The Supreme Court is currently considering whether corporal punishment in schools is legal.

The Louisiana Supreme Court rules that Jim Crow laws do not apply to octoroons or quadroons.

Sunday, April 25, 2010

Would explain a lot

Obama eulogy for the W Virginia miners: “These miners lived - as they died - in pursuit of the American dream.” The American dream is at the bottom of a coal mine?

Today -100: April 25, 1910: Of Clara Shortridge Foltz

It was a slow news day (on page 1: President Taft invites Sgt Thomas Morley of the Pittsburg police, who looks just like him, to sit next to him at a baseball game), so let’s focus this post on our...

Person in the News -100: Clara Shortridge Foltz (1849-1934), who just became a deputy district attorney for Los Angeles, the only woman deputy DA in the country. Wikipedia and, better yet, this article (well worth reading), say she was the first woman lawyer in California, in 1878 (she was a divorced mother of 5). Since the law had said that lawyers in CA had to be white and male, she herself wrote a new law deleting both disqualifications and got it passed (on the second try). Then she had to sue the Hastings College of Law, a public school, to force it to admit her (reported in the San Francisco Chronicle under the headline “Two Lady Lawyers Who Demand Admission to the Hastings Law College--How They Dress”), and when Hastings appealed the ruling she represented herself again before the state Supreme Court. She helped create both the public defender system and the parole system in California, and got SF to stop putting defendants in iron cages during their trials.

A San Francisco DA once closed a case in which she represented the defendant: “She is a WOMAN, she cannot be expected to reason; God Almighty decreed her limitations ... this young woman will lead you by her sympathetic presentation of this case to violate your oaths and let a guilty man go free.”

She was the president of the California Woman Suffrage Association in her 30s and drafted the suffrage amendment that passed in 1911.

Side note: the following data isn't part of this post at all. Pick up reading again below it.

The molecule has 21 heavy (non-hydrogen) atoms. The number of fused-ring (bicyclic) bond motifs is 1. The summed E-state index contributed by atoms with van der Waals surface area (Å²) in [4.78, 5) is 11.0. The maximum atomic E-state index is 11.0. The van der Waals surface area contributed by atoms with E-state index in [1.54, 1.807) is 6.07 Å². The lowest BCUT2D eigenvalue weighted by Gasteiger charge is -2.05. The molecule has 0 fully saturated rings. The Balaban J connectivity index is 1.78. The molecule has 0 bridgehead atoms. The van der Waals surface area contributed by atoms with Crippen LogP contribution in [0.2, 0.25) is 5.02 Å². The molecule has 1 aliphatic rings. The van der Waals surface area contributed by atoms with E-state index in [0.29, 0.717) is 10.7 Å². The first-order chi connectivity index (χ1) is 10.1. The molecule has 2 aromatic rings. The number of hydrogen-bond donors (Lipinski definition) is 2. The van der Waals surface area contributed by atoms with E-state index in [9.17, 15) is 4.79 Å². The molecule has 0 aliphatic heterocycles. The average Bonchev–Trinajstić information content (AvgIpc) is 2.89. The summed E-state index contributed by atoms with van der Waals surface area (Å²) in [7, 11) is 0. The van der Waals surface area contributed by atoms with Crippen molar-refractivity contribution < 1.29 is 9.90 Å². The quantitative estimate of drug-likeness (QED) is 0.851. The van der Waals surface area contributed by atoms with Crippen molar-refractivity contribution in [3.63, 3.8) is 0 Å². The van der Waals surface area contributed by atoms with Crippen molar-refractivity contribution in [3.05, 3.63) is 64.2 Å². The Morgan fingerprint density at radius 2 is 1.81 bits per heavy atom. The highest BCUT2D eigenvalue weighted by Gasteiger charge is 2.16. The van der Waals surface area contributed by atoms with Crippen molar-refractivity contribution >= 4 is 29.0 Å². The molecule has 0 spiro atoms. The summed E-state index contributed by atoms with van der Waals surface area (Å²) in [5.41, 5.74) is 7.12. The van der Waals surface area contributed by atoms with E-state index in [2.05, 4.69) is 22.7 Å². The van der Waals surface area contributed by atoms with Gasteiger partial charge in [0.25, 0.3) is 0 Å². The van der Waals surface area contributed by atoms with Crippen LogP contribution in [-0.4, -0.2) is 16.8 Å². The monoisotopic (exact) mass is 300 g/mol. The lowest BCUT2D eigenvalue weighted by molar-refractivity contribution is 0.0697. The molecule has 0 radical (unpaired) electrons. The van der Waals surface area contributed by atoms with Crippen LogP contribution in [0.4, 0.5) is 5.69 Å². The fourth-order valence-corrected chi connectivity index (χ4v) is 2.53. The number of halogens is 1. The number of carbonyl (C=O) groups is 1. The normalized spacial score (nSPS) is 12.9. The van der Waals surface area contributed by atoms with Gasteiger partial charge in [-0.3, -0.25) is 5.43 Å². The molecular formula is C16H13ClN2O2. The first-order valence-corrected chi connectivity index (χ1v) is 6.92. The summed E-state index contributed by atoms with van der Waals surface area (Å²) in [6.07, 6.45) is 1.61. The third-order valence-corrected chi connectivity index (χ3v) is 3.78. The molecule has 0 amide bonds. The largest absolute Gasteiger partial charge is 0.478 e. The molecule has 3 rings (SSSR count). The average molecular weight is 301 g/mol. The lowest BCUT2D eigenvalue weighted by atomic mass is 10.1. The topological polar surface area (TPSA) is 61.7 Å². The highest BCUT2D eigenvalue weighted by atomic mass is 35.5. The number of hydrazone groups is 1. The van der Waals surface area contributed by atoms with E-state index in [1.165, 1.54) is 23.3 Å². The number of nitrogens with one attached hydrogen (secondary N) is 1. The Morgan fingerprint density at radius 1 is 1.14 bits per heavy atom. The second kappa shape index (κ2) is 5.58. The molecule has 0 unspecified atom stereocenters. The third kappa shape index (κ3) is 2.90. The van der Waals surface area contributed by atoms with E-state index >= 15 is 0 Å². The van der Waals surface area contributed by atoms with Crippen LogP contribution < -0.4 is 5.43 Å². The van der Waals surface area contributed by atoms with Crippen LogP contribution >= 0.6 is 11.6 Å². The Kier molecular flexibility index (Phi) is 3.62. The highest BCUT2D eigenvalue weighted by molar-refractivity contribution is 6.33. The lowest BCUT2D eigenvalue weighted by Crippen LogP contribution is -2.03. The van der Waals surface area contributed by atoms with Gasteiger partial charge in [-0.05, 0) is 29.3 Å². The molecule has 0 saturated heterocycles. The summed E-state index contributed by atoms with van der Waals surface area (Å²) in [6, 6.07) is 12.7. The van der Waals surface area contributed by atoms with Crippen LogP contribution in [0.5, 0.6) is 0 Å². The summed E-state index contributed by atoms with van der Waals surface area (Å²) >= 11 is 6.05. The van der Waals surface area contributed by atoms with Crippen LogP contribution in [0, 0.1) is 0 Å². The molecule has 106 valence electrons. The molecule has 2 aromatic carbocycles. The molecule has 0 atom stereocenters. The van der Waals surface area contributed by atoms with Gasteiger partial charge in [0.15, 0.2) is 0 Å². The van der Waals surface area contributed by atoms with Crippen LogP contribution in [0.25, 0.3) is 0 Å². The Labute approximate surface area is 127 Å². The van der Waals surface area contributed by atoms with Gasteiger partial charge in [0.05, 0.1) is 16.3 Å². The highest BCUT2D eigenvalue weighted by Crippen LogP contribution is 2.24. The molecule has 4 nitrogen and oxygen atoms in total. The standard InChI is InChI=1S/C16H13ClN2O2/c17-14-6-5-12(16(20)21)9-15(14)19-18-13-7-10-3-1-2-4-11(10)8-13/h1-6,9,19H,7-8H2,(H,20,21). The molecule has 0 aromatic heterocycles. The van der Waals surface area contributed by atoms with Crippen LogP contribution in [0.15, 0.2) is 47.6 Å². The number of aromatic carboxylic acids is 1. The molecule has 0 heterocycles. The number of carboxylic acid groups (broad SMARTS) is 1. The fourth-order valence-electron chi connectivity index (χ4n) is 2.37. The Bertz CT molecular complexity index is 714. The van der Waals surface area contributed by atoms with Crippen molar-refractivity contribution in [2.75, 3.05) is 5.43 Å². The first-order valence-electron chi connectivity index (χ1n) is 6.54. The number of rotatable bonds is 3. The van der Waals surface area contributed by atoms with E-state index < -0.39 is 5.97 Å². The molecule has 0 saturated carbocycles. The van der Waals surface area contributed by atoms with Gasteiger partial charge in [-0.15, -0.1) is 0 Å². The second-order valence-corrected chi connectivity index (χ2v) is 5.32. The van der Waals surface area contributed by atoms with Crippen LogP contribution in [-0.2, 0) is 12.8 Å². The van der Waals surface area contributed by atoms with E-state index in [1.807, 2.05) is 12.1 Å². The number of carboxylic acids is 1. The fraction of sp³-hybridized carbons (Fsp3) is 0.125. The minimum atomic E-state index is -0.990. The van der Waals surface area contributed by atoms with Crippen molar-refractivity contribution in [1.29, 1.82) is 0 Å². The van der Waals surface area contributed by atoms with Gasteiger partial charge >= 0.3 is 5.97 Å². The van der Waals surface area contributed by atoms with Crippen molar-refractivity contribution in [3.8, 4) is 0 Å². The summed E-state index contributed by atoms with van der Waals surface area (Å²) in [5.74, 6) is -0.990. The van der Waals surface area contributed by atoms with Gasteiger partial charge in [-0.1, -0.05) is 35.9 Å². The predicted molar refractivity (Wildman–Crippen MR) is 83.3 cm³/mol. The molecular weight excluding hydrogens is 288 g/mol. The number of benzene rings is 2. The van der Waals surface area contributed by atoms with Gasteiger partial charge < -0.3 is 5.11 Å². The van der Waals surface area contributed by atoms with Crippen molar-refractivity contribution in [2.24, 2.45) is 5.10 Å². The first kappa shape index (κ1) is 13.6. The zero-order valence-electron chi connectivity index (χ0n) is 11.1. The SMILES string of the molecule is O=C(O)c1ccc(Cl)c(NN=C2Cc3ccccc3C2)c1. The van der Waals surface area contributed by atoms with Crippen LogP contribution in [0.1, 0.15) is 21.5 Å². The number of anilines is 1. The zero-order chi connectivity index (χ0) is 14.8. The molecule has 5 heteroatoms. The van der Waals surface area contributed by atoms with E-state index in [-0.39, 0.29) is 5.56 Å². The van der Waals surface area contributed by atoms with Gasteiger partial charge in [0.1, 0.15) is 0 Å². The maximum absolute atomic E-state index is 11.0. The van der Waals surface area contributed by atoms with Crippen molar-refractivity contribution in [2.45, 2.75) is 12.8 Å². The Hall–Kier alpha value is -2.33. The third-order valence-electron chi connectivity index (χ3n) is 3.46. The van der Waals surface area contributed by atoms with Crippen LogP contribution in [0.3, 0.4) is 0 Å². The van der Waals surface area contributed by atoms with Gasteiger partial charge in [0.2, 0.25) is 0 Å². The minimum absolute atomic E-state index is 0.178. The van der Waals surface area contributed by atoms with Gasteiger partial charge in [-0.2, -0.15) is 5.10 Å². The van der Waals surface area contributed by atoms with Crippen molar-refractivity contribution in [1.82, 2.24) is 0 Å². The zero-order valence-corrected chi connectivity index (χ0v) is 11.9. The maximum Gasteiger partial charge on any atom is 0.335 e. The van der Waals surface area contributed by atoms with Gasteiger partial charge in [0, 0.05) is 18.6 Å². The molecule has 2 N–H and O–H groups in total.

She was a descendant of Daniel Boone and the sister of Sen. Samuel Shortridge (R-CA, 1921-33). She ran for governor of California in 1930 in the Republican primary at 81.

Saturday, April 24, 2010

Today -100: April 24, 1910: Of Russian Jews and scouts

Russia will “expel fewer Jews” living outside the pale of settlement.

A paramilitary movement for boys will be established, following the model of a group in Britain. The American version will also be called “Boy Scouts.”

Friday, April 23, 2010

Enough? Not possible.

British Foreign Minister David Miliband’s message to the voters: “Look, you’ve punished us enough about Iraq.”

Cat pictures

Christabel, taken today. Because why not?







Church action

At St Peter’s Square, the Pope Ratz spoke of his meeting with Maltese victims of clerical sexual abuse. He said, “I shared with them their suffering...” No, no you didn’t. That may be the most insulting thing you’ve said yet. “...and emotionally prayed with them, assuring them of church action.” Oh, I think they’ve gotten got enough “action” from the church.

Today -100: April 23, 1910: Of justice delayed, and the return of the comet

Taft is widely believed to have offered the vacant Supreme Court seat to NY Governor Charles Evans Hughes, and Hughes to have accepted, but the nomination probably won’t be official until November, so Hughes can campaign for the Republicans in the elections.

It was dark in Chicago, creating fear among the “more ignorant,” who attributed it to Halley’s comet. “In street cars women became hysterical, and in the foreign quarters policemen were appealed to to put at rest the fears of the nervous.”

Thursday, April 22, 2010

Don’t you hate it when one form of xenophobic bigotry gets in the way of another form of xenophobic bigotry?